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Title: Adolescent attachment style, rational schemas and psychopathology in the context of developmental adversity
Author: Guiney, Jo
ISNI:       0000 0004 2749 8822
Awarding Body: University of London
Current Institution: University of London
Date of Award: 2012
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Background: Despite converging areas of research highlighting adolescence as a critical phase of reorganization of the attachment system, social cognition and the emergence of psychopathology, no published study has examined the relationship of these factors together in the context of developmental adversity. Objectives: The proposed study sought to investigate relationships between developmental adversity, attachment style, psychopathology symptoms and narrative responses to depictions of ambiguous interpersonal scenarios. Design: The study employs a cross-sectional design utilising both quantitative and qualitative data. Methods: Adolescents with known exposure to developmental adversity (N=66) were compared to typically developing adolescents (N=58) on self-report measures of attachment and psychopathology. Narrative data acquired for' each participant were coded according to a social cognition and object relations scale. The narrative data consisted of participant responses to line drawings that depicted ambiguous interpersonal scenarios Results: Results showed that compared to their typically developing peers, adolescents with a history of developmental adversity were characterized by i) higher levels of attachment insecurity ii) narratives marked by reduced representational complexity and differentiation, increased negative expectations about relationships, increased negative' affect, more attributions of hostile intent, and expectations that aggression would be poorly modulated and iii) higher levels of self-reported symptoms of current psychopathology. Further, attachment insecurity was found to significantly mediate the relationship between developmental adversity and current psychopathology. Conclusion: Results add to current understanding of the relationship between the experience of developmental adversity and attachment style in adolescence and illustrate how these factors are related to adolescents' expectations regarding ambiguous interpersonal situations. Clinical implications regarding engagement are discussed.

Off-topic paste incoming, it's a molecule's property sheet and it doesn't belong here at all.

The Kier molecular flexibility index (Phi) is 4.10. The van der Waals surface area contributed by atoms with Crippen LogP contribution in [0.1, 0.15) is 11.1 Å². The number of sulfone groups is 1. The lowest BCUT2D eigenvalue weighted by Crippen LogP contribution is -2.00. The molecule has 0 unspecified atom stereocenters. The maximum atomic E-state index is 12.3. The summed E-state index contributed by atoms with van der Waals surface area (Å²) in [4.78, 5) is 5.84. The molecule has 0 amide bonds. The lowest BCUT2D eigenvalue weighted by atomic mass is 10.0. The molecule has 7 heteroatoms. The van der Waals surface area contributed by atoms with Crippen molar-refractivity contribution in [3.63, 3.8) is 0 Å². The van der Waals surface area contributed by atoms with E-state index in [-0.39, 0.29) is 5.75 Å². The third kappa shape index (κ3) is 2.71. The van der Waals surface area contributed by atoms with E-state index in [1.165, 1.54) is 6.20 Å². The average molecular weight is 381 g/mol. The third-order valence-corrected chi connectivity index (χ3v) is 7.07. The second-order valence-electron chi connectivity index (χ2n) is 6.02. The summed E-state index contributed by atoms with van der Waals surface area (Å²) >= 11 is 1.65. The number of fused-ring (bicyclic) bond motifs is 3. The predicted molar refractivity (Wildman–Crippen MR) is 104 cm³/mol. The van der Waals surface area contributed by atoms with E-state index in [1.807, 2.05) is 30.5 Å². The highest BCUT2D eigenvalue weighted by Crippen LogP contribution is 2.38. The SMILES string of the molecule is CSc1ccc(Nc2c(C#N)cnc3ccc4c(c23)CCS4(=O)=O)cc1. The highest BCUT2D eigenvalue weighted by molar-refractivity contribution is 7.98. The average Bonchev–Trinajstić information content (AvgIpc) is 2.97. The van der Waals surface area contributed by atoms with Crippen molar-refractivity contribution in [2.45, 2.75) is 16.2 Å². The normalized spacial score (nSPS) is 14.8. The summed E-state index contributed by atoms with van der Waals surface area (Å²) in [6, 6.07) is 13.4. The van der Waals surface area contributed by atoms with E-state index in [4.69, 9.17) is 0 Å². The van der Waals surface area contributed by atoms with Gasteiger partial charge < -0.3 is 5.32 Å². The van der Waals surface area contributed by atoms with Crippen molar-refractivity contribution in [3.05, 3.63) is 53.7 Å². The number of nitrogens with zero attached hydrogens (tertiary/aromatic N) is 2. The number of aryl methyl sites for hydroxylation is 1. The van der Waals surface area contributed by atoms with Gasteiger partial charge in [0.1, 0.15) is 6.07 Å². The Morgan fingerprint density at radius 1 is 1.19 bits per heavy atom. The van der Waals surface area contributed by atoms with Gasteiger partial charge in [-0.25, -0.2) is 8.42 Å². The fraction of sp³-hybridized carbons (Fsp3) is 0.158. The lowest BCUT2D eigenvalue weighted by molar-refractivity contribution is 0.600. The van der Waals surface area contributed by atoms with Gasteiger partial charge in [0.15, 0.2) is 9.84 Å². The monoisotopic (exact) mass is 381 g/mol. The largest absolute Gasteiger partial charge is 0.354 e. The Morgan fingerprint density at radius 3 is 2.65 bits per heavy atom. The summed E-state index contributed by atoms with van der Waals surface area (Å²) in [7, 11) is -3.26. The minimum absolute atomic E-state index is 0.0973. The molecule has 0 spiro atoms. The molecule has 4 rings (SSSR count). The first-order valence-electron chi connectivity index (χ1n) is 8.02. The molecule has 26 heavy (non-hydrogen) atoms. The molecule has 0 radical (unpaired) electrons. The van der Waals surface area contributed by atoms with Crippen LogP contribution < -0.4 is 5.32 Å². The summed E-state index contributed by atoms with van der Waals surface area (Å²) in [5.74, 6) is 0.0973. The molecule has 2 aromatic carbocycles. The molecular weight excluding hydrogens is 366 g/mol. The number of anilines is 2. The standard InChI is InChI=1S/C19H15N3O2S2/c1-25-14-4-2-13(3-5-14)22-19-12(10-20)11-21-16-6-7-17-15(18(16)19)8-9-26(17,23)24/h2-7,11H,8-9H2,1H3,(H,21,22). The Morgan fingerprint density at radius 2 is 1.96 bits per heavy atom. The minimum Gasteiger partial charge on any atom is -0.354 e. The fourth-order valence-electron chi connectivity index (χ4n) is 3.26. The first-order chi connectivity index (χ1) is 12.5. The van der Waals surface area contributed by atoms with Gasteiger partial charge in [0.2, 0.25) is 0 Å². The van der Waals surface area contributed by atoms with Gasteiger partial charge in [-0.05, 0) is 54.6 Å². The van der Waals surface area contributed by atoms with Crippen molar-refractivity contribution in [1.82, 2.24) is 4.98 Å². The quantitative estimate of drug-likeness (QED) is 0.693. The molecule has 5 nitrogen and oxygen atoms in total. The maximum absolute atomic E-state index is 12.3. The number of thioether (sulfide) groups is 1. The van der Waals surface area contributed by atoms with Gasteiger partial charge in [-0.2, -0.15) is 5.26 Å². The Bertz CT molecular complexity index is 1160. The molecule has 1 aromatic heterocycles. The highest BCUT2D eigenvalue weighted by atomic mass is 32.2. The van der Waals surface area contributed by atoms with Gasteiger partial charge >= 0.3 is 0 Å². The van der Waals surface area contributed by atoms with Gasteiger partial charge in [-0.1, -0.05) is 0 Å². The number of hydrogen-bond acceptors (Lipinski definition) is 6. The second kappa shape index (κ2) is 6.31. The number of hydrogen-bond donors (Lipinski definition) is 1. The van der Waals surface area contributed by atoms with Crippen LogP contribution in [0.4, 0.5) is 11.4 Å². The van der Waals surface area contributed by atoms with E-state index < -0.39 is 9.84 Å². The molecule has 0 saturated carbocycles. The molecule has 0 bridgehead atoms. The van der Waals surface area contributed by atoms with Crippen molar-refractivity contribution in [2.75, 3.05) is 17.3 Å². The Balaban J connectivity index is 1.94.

Supervisor: Not available Sponsor: Not available
Qualification Name: Thesis (Ph.D.) Qualification Level: Doctoral
EThOS ID:  DOI: Not available